Innovative transition project launched

16 November 2017
An innovative project to help young people with life-limiting conditions in Yorkshire get the vital support they need is being launched today.

Martin House Hospice Care for Children and Young People is running one of the first two projects, funded by UK children’s palliative care charity Together for Short Lives.

The project, Expanding Worlds, which is being run in partnership with St Leonard’s Hospice in York, is part of TfSL’s new Improving Transitions for Young People Fund.

Dr Jan Aldridge, consultant clinical psychologist at Martin House, said: “There is a new generation of children with life-shortening conditions living longer into young adulthood. However at this particularly difficult stage they often feel abandoned and neglected by wider society.

“We are delighted that this award from Together for Short Lives will help Martin House and St Leonard’s hospices work with these pioneering young people to develop an innovative new model of care and development.”

Advances in medical technology mean that the number of young people with life-limiting conditions is increasing, but a shocking number of young people are not getting the support and care they need.

There is an urgent need for new initiatives to transform the experience of young people with life-limiting conditions as they move from children's to adult services

Expanding Worlds will develop, evaluate and share an innovative service for young adults with life-limiting and potentially life-shortening conditions.

It aims to explore an integrated model of care and development – spanning physical health, emotional wellbeing, social support, housing needs, work and leisure – supporting the young people’s development and ability to interact as effectively as possible with the wider adult world.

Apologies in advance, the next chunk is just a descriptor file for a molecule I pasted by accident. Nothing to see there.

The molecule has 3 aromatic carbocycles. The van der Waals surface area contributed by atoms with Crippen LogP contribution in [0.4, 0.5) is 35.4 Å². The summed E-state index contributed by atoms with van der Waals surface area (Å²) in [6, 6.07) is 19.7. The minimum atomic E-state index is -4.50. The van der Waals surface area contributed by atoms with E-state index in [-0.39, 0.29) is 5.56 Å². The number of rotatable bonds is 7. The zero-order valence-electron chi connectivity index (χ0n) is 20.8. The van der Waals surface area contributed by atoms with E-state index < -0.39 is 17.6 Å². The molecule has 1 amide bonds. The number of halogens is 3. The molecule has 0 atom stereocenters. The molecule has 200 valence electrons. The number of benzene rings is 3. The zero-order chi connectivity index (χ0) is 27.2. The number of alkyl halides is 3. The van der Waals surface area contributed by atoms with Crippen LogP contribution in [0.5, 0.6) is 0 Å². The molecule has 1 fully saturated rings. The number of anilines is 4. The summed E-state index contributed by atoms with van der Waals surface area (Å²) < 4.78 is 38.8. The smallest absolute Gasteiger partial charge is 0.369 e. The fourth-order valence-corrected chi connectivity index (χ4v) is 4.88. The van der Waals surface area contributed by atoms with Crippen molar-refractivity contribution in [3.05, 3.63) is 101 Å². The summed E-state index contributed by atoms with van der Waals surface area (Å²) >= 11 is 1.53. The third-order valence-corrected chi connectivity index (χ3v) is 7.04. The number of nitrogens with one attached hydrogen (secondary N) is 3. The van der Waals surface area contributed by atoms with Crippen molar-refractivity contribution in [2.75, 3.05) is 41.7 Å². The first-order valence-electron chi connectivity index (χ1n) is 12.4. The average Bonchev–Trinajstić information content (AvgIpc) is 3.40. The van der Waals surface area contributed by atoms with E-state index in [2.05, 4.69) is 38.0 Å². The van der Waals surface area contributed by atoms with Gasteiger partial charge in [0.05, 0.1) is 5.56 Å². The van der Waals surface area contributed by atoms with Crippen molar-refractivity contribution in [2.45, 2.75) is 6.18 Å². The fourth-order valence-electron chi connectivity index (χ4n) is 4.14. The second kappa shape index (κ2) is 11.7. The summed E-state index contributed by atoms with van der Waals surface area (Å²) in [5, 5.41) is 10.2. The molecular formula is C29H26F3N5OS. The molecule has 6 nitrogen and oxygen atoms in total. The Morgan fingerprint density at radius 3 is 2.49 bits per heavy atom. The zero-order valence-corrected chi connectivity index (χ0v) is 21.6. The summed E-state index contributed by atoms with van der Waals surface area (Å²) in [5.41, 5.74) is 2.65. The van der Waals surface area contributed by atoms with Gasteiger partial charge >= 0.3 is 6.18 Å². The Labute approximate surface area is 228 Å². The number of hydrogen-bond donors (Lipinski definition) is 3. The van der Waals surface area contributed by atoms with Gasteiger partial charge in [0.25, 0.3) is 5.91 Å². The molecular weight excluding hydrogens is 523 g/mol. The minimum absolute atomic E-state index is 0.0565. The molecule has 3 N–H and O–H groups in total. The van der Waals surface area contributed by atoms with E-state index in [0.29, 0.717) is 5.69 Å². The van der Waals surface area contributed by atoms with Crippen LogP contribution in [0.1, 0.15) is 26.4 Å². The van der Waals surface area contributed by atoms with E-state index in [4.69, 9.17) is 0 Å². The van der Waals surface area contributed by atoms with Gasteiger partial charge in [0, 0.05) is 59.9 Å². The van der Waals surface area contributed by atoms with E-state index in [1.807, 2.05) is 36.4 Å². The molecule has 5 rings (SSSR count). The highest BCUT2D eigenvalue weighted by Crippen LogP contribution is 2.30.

Barbara Gelb, CEO of Together for Short Lives, said: “Too many young people face significant barriers to getting the right care and support as they make the transition from children’s to adult services.

"Supporting new initiatives in this area is absolutely vital in enabling seriously ill young people to realise their full potential.

“I am delighted to launch the Expanding Worlds project today as part of the Improving Transitions for Young People Fund. I can't wait to see the results as these young people are given the tools and help they need to grow and achieve their dreams."

Emma Johnson, Clinical Director at St Leonard’s Hospice, said: “We’re delighted to be involved in this invaluable project. The focus is on person-centred care, and the social element is vital for young adults with life-limiting illnesses who can feel socially isolated.

“Meeting people, sharing information and getting the right support from professionals and peers is key to developing relationships and enhancing social skills. This can help young people feel listened to and valued.”

Applications for the second round of Improving Transitions for Young People Fund open in March 2018, details are available from

Charlotte Pethen, 22, lives in North Yorkshire, and has been supported by Martin House for five years:

“Life can be pretty strange and quite a challenge at times. In December last year my mother died suddenly and then in February this year my father died of heart disease.

“I am 22 years old and have lived happily with them both all my life. They were remarkable parents, fun, loving and kind – the best.

“Fortunately I have a great brother and sister-in-law, niece and nephew. They live in a small house, but they took me into their home for seven months, until something could be sorted out for me.

“I have ataxia telangiectasia, a rate degenerative condition that affects the muscles, co-ordination, balance and the immune system.

“I have problems, but I am doing pretty well considering. I have never lived on my own and it is hard – but also exciting. I am on a steep learning curve.

“It is quite lonely at times, but my two amazing dogs, Baby and Prince, help me get through.

“This new project is perfect. I have been involved in its development from the beginning. The voices, wishes and needs of the young people are central; it is not just something that is being imposed on us. There is so much to learn about life, and the plan is that we do it together.

“You never know what is round the corner, so make the most of your life while you can.”